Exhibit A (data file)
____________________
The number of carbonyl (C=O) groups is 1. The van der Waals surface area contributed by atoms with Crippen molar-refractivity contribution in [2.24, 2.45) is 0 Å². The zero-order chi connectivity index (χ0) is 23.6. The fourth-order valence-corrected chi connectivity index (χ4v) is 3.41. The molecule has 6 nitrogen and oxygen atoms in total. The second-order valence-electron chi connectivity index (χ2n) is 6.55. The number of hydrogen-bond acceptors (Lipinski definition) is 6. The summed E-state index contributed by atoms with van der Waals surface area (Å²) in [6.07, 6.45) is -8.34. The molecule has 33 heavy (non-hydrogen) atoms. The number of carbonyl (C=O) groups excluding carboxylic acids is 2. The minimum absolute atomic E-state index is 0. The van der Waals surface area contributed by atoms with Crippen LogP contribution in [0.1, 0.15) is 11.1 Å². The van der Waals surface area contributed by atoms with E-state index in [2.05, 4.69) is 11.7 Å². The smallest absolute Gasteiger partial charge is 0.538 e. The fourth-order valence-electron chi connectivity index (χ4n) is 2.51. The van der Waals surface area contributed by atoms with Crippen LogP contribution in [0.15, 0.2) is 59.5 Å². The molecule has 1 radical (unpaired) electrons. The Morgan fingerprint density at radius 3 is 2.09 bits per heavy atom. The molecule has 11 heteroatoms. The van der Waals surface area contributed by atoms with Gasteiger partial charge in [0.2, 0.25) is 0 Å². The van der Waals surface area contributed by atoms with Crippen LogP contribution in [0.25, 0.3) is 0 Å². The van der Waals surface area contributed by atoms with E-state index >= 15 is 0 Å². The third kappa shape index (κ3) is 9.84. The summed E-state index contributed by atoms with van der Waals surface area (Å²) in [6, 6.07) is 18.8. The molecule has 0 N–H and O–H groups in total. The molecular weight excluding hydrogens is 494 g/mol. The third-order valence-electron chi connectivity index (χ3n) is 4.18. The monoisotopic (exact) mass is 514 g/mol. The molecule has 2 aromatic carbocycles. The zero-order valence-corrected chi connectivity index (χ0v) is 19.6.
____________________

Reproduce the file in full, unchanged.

The number of carbonyl (C=O) groups is 1. The van der Waals surface area contributed by atoms with Crippen molar-refractivity contribution in [2.24, 2.45) is 0 Å². The zero-order chi connectivity index (χ0) is 23.6. The fourth-order valence-corrected chi connectivity index (χ4v) is 3.41. The molecule has 6 nitrogen and oxygen atoms in total. The second-order valence-electron chi connectivity index (χ2n) is 6.55. The number of hydrogen-bond acceptors (Lipinski definition) is 6. The summed E-state index contributed by atoms with van der Waals surface area (Å²) in [6.07, 6.45) is -8.34. The molecule has 33 heavy (non-hydrogen) atoms. The number of carbonyl (C=O) groups excluding carboxylic acids is 2. The minimum absolute atomic E-state index is 0. The van der Waals surface area contributed by atoms with Crippen LogP contribution in [0.1, 0.15) is 11.1 Å². The van der Waals surface area contributed by atoms with E-state index in [2.05, 4.69) is 11.7 Å². The smallest absolute Gasteiger partial charge is 0.538 e. The fourth-order valence-electron chi connectivity index (χ4n) is 2.51. The van der Waals surface area contributed by atoms with Crippen LogP contribution in [0.15, 0.2) is 59.5 Å². The molecule has 1 radical (unpaired) electrons. The Morgan fingerprint density at radius 3 is 2.09 bits per heavy atom. The molecule has 11 heteroatoms. The van der Waals surface area contributed by atoms with Gasteiger partial charge in [0.2, 0.25) is 0 Å². The van der Waals surface area contributed by atoms with Crippen LogP contribution in [0.25, 0.3) is 0 Å². The van der Waals surface area contributed by atoms with E-state index >= 15 is 0 Å². The third kappa shape index (κ3) is 9.84. The summed E-state index contributed by atoms with van der Waals surface area (Å²) in [6, 6.07) is 18.8. The molecule has 0 N–H and O–H groups in total. The molecular weight excluding hydrogens is 494 g/mol. The third-order valence-electron chi connectivity index (χ3n) is 4.18. The monoisotopic (exact) mass is 514 g/mol. The molecule has 2 aromatic carbocycles. The zero-order valence-corrected chi connectivity index (χ0v) is 19.6.